New Invasive and Noninvasive Stimulation Technologies to Treat Hearing Disorders and Pain

Date(s) - 12/12/2016
3:00 pm

Hubert Lim, Ph.D., Associate Professor, Department of Biomedical Engineering, Institute for Translational Neuroscience Scholar, University of Minnesota

Over the past decade, a variety of novel stimulation approaches have been developed for modulating the nervous system and body towards treating different health conditions. High-density multi-shank electrode arrays are being pursued for more precise and effective invasive stimulation of the nervous system. Stimulation technologies are expanding beyond just electrical stimulation to incorporate magnetic, optical and ultrasound modalities. Additional factors, such as the placebo effect, stress and attention levels, are also being explored in their ability to alter or enhance therapeutic effects. In my talk, I will present several new directions in my lab towards developing alternative and combined stimulation approaches for treating deafness, phantom sound pain (tinnitus), and inflammatory pain (rheumatoid arthritis). We have developed a new two-shank deep brain stimulation array for midbrain modulation to potentially restore hearing and treat tinnitus. We are also developing alternative noninvasive methods using ultrasound stimulation, peripheral nerve modulation, and stress relaxation techniques to better target and more consistently induce therapeutic effects for treating different types of pain. The initial success and future challenges of these approaches towards developing individualized treatments for patients will be presented.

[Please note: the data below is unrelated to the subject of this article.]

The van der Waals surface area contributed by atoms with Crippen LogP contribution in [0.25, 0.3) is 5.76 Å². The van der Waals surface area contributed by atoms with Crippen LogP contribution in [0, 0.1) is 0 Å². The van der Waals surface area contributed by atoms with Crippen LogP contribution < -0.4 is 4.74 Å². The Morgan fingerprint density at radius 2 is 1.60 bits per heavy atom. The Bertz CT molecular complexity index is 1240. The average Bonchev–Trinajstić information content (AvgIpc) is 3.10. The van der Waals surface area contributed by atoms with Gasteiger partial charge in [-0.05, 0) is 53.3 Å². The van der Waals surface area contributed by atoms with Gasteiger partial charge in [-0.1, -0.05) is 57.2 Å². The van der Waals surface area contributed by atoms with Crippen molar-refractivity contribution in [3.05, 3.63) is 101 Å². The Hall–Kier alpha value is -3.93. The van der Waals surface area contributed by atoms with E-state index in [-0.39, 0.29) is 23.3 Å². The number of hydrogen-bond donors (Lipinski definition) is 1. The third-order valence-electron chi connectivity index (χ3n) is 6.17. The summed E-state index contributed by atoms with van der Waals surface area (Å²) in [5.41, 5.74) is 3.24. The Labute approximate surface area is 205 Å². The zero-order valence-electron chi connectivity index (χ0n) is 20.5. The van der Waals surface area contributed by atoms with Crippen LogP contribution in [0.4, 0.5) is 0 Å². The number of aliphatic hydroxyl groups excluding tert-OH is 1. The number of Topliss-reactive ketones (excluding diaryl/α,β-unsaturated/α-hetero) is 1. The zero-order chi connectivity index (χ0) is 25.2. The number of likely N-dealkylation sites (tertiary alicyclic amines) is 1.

Hubert Lim is an Associate Professor in the Biomedical Engineering and Otolaryngology Departments at the University of Minnesota and he is part of the Institute for Translational Neuroscience. He obtained his PhD in Biomedical Engineering at the University of Michigan in 2005 and performed postdoctoral research at Hannover Medical School in Germany from 2006-2009 before starting at the University of Minnesota. His research focuses on neural engineering, neuromodulation technologies, sensory neuroscience, and neural plasticity with the aim of developing new stimulation treatments for hearing disorders and pain. Additional information can be found on his lab website: